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Council approves court security proposal

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Town council approved a proposal at last night's meeting that will enhance court security and provide cost certainty to the town.

The proposal provides the OPP with direction to commence a recruiting process around the first week in October for two OPP special constables who will provide local court security.

They will be employed for Jan. 1, 2020, and the current contract with the OPP that uses regular duty officers to deliver court security will be terminated.

Utilizing special constables for court security is a common practice throughout Ontario and will save the town significant dollars over time.

Net savings estimates for the municipality show that $113,835 could be saved each year, according to the Police Services Board's proposal.

Coun. Doug Judson, who's also a lawyer, said he's happy to see the proposal go through.

“Just a thank you to our representative of police services for working through this issue, I know it's been one that's been brought to our attention by our CAO several times and is one of our biggest uncontrollable costs year to year,” he remarked.

“I think we're all happy to see a movement towards some certainty in that dollar amount and I know having broached this with the court stakeholder committee as well and this should be a welcomed development in that world.”

Meanwhile, Operations and Facilities manager Travis Rob noted Second Street construction is well underway and trees have been removed between Portage Avenue and Armit Avenue along Second Street East.

Currently, the contractors are doing some exploratory work around the sanitary manhole and sanitary water mains at the Victoria Street intersection.

“I just wanted to let the public know right now the town is working on doing some water main isolations in that area,” Rob explained.

He said they are turning a lot of valves and as a result they're stirring up some water which can cause discolouration.

“If anyone in that area notices they have discoloured water, we're asking them to first run their cold water for about 30 minutes. And if the water doesn't clear up, then they can give Public Works a call and we'll come and do some more investigation,” Rob explained.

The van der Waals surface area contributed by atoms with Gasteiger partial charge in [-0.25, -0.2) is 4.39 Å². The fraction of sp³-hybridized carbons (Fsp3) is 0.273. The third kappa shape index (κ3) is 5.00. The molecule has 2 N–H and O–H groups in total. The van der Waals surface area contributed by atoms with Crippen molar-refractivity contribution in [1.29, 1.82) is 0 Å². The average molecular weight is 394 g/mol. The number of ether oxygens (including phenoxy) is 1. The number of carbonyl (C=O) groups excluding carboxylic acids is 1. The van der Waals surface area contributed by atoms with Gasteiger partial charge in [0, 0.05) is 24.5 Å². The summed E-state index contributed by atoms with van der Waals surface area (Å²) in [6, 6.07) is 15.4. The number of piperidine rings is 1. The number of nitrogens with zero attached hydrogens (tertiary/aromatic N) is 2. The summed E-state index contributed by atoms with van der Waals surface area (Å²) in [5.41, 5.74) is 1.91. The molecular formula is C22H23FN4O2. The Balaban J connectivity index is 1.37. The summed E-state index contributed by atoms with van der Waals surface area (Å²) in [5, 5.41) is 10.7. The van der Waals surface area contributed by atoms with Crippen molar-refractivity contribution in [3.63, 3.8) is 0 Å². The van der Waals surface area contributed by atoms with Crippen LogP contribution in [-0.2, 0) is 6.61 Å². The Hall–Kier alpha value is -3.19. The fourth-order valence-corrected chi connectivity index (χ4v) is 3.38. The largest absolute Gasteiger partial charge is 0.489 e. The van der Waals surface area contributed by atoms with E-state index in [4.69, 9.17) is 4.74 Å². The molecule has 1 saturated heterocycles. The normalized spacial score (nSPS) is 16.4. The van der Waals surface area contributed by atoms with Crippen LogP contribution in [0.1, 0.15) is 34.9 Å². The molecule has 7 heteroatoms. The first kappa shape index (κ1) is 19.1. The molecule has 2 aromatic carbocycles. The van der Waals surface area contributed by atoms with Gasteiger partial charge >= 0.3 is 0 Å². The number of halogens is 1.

The contractors are working on a 10 day-on and four day-off schedule.

They will be out of town starting Thursday of this week, for their first four-day stint.

Also at last night's meeting, Mayor June Caul urged the public to visit the new Franklin Exhibit at the Fort Frances Museum.

“It's a world-renowned exhibit that is quite costly to bring in but the history behind it and the information that people will be able to read and see and share is second to none, so if you get a chance please talk to your friends and family,” she enthused.

Meanwhile, Coun. Mike Behan is encouraging the public to come out and support “Quest for the Best” on July 19 at 7:30 p.m., under the big tent at the Sorting Gap Marina.

“I understand Quest is once again filled with 20 acts, divided into two sets, the winner of each set then will square off in the battle song which is Crazy Train by Ozzy Osbourne, to crown the grand prize winner,” he noted.

Tickets are available at Northwoods, Causeway Insurance, and Northern Career Development Services (NCDS) for $15, and VIP tickets cost $20.

Coun. Behan warned that the tickets move fast and would encourage the public to call Jennifer Soderholm at 274-5573 to secure one before they're all gone.

He's also encouraging folks who can volunteer at the event to call Solderholm and let her know they're interested.

“I know I'll be helping with set up and also helping out with the first set people choice awards, so the more hands we have the better it all is of course,” Coun. Behan reasoned.

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